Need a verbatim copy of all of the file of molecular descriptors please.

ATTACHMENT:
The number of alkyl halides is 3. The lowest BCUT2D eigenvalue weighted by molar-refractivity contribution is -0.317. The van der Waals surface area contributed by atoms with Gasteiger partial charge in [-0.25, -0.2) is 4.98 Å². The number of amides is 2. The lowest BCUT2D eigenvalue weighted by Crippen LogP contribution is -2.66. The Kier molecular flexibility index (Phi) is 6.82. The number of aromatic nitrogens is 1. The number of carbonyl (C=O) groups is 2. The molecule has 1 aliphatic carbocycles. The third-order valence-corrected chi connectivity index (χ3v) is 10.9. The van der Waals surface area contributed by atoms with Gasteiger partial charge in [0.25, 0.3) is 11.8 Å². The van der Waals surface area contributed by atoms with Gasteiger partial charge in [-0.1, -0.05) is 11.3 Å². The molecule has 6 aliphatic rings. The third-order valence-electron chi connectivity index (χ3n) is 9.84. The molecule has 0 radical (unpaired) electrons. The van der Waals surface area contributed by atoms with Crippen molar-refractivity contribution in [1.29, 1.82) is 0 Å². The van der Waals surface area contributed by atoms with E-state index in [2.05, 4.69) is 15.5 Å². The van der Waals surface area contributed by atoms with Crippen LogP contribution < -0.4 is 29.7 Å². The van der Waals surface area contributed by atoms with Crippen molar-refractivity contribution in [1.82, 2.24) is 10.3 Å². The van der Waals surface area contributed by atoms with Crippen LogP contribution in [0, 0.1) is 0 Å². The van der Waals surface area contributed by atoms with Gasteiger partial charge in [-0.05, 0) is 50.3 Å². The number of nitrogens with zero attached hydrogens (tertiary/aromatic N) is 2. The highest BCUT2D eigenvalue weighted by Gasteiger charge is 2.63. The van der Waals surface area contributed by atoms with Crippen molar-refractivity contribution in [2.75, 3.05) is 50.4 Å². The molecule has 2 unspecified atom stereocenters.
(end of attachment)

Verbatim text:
The number of alkyl halides is 3. The lowest BCUT2D eigenvalue weighted by molar-refractivity contribution is -0.317. The van der Waals surface area contributed by atoms with Gasteiger partial charge in [-0.25, -0.2) is 4.98 Å². The number of amides is 2. The lowest BCUT2D eigenvalue weighted by Crippen LogP contribution is -2.66. The Kier molecular flexibility index (Phi) is 6.82. The number of aromatic nitrogens is 1. The number of carbonyl (C=O) groups is 2. The molecule has 1 aliphatic carbocycles. The third-order valence-corrected chi connectivity index (χ3v) is 10.9. The van der Waals surface area contributed by atoms with Gasteiger partial charge in [0.25, 0.3) is 11.8 Å². The van der Waals surface area contributed by atoms with Gasteiger partial charge in [-0.1, -0.05) is 11.3 Å². The molecule has 6 aliphatic rings. The third-order valence-electron chi connectivity index (χ3n) is 9.84. The molecule has 0 radical (unpaired) electrons. The van der Waals surface area contributed by atoms with Crippen molar-refractivity contribution in [1.29, 1.82) is 0 Å². The van der Waals surface area contributed by atoms with E-state index in [2.05, 4.69) is 15.5 Å². The van der Waals surface area contributed by atoms with Crippen LogP contribution < -0.4 is 29.7 Å². The van der Waals surface area contributed by atoms with Crippen molar-refractivity contribution in [1.82, 2.24) is 10.3 Å². The van der Waals surface area contributed by atoms with Crippen LogP contribution in [0, 0.1) is 0 Å². The van der Waals surface area contributed by atoms with Gasteiger partial charge in [-0.05, 0) is 50.3 Å². The number of nitrogens with zero attached hydrogens (tertiary/aromatic N) is 2. The highest BCUT2D eigenvalue weighted by Gasteiger charge is 2.63. The van der Waals surface area contributed by atoms with Crippen molar-refractivity contribution in [2.75, 3.05) is 50.4 Å². The molecule has 2 unspecified atom stereocenters.